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David Cameron: 'We can't take recovery for granted'

The Prime Minister has said that today's just-released GDP figures show that "our economy is still growing" and that "we can't take the recovery for granted".

Mr Cameron was responding to figures showing slower economic growth in the first quarter of 2015 than in the last three months of 2014.

'Stick to the plan' says Osborne after slow growth stats

After the ONS released slower-than-expected figures on Britain's economic growth, George Osborne has insisted that the "future of the economy is on the ballot paper".

Figures show that the economy grew by 0.3% in the first quarter of 2015 - half as much as the 0.6% it grew between October and December 2014

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New UK GDP figures expected to show weaker growth

Official figures released today are expected to show that the UK economy's growth slowed down in the first three months of 2015.

GDP rose by 0.6% in the last quarter of 2014, but economists say they expect the figure to be around 0.5% between January and March this year.

Some experts blame this on the global fall in oil prices, while construction has shrunk and exports are also down.

There are nine days to go until the general election Credit: Chris Radburn/PA Wire

Clegg: Lib Dems were vital to economic recovery

Deputy Prime Minister Nick Clegg said the economic recovery "wouldn't have happened" without the Liberal Democrats being part of the government.

Speaking to ITV News' political correspondent Carl Dinnen, the Liberal Democrat leader said: "You can't create an economic recovery without having a stable government.

"The Conservatives wouldn't have been able to do it without the Liberal Democrats, the Liberal Democrats wouldn't have been able to do it without the Conservatives."

69% of Brits don't feel better off in growing economy

Two thirds of British adults say that despite the economy growing they don’t feel better off, an Comres poll exclusive for ITV News has found.

While George Osborne has hailed GDP's return to pre-crisis figures as a "milestone", 69% of people interviewed said they do not feel wealthier - while one in four (24%) said they currently spend more than they earn each month.

The Comres results suggest a majority of Britons are not feeling the financial benefit of a growing economy. Credit: Owen Humphreys/PA Wire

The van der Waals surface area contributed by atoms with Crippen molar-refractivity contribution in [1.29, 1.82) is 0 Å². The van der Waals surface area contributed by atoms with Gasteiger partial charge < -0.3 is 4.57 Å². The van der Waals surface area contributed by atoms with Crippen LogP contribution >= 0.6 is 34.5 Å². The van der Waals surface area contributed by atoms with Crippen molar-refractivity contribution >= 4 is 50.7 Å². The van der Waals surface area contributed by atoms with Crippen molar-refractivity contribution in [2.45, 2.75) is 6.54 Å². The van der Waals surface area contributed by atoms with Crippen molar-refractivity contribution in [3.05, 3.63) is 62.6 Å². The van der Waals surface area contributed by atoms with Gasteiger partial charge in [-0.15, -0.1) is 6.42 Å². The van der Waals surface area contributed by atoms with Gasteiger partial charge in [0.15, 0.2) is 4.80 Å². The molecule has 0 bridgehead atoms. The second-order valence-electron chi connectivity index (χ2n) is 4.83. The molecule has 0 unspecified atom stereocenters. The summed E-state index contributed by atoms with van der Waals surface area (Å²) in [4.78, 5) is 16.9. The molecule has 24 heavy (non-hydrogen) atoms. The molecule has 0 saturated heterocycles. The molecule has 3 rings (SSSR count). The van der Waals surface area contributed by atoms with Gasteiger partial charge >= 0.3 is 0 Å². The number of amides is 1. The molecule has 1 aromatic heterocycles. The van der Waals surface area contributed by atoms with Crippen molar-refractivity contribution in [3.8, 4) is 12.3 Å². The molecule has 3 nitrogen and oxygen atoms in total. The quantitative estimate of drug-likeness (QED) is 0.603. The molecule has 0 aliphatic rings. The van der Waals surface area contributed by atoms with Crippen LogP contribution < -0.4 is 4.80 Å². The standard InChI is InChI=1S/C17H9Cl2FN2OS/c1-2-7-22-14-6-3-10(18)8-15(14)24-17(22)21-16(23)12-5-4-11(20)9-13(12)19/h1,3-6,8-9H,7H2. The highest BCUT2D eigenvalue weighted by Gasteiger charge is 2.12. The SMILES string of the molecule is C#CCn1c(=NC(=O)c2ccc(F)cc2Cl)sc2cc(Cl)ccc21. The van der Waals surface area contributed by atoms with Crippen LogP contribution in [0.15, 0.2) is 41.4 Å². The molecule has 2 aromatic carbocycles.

Although only 35% of Britons said their personal finances are getting worse (the joint lowest since 2010), only 14% said they are getting better. Instead, most said they are about the same (52%).

A majority of the 2,035 Britons interviewed (55%) also agreed the improving economy is only benefitting the rich, while three in five (62%) think the gap between rich and poor has got worse over the past three months.

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Chancellor: Recovery under way but not complete

Chancellor George Osborne said GDP figures on growth show that his economic recovery plan is working, but not complete and that he wanted people from all parts of the country to feel the impact of the recovery.

Speaking to Economics Editor Joel Hills from Newcastle he blamed the previous government for the three year delay in a return to growth figures, saying it takes time to work through problems caused when governments "get economic policy wrong".

Labour: No time for complacent claims economy is fixed

Labour's shadow chancellor Ed Balls said today's GDP figures are no time for "complacent" claims that the economy is fixed, as the majority of people were not feeling the recovery due to wage stagnation, a lack of housebuilding and a lack of business investment.

Labour's Ed Balls. Credit: PA

At long last our economy is back to the size it was before the global banking crisis – three years after the US reached the same point.

But with GDP per head not set to recover for three more years and most people still seeing their living standards squeezed this is no time for complacent claims that the economy is fixed.

Wages after inflation are down over £1,600 a year since 2010, housebuilding under this government is at its lowest level since the 1920s and business investment is lagging behind our competitors.

– Ed Balls, Labour's Shadow Chancellor
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